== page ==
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Catholics outnumber Protestants in Northern Ireland for first time since its creation | UK News



For the first time in Northern Ireland’s history, Catholics outnumber Protestants, according to the latest census figures.

The number of people designated as Catholic rose 0.6 percent to 45.1%, while the number of people designated as Protestant fell 4.9% to 43.5%.

Sam McBride, Belfast Telegraph’s Northern Ireland Editor, said: “Northern Ireland is a country whose boundaries were drawn in 1921 to ensure a Protestant majority but both are now ethnic minorities. number.

“This is a historic shift, and one that will have political implications, but it doesn’t mean what it will mean in 1921 – religion is no longer a simple expression. of constitutional preference.”

While not every Catholic who voted for Irish unity or every Protestant for Northern Ireland remains British, the result has significant implications in the year of victory in the historic election. Sinn Fein history.

In terms of nationality, again, there is no single majority group – 31.9% identified only as British, 29.1% as Irish only and 19.8% as Northern Irish only.

The census, which recorded the highest population ever of 1,903,175, shows Northern Ireland has become a much more diverse society, with people born outside the UK and Ireland up to one person out of 15.

Drama students at Shelley Lowry School in County Armagh, who are now re-enacting a play about past sectarian divisions, told us that religion doesn’t matter to them.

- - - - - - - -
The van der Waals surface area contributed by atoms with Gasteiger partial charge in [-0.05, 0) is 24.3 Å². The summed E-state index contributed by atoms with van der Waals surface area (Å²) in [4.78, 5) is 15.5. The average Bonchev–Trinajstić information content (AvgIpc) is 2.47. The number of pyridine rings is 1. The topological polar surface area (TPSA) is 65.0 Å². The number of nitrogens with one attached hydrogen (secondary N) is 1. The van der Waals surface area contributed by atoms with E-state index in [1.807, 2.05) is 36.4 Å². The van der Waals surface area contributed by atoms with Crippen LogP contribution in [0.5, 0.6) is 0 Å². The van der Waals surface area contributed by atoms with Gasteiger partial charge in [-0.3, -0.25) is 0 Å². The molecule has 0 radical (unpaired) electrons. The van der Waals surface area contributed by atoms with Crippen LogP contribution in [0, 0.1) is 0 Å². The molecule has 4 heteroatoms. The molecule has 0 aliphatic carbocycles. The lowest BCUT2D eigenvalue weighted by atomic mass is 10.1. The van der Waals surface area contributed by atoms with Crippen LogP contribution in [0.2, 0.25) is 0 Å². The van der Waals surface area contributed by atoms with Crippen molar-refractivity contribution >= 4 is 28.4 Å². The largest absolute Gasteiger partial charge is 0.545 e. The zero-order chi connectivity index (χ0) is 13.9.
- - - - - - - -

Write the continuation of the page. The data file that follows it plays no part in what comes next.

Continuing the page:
“In my group of friends at school, two are Protestant, two are Catholic and two are from elsewhere,” said one student.

“At the end of the day, we’re all just human beings,” he added.

“Whenever you meet someone, you don’t think they’re Protestant or Catholic. It’s just whether they’re a nice person or not,” another student said.

Shelley Lowry, who coached Jude Hill, the 11-year-old who played Buddy in Sir Kenneth Brannagh’s Belfast, wrote the play herself.

“We don’t want to romanticize the past, we don’t want to romanticize the troubles, but we need to be very clear this is where we came from, it wasn’t that long ago and we’re not,” she said. can ever go back.

“It’s important that these young people continue with the growth and maturity we’ve seen over the past 25 years.

“Northern Ireland is more than tribal and community politics as divided as it once was.”



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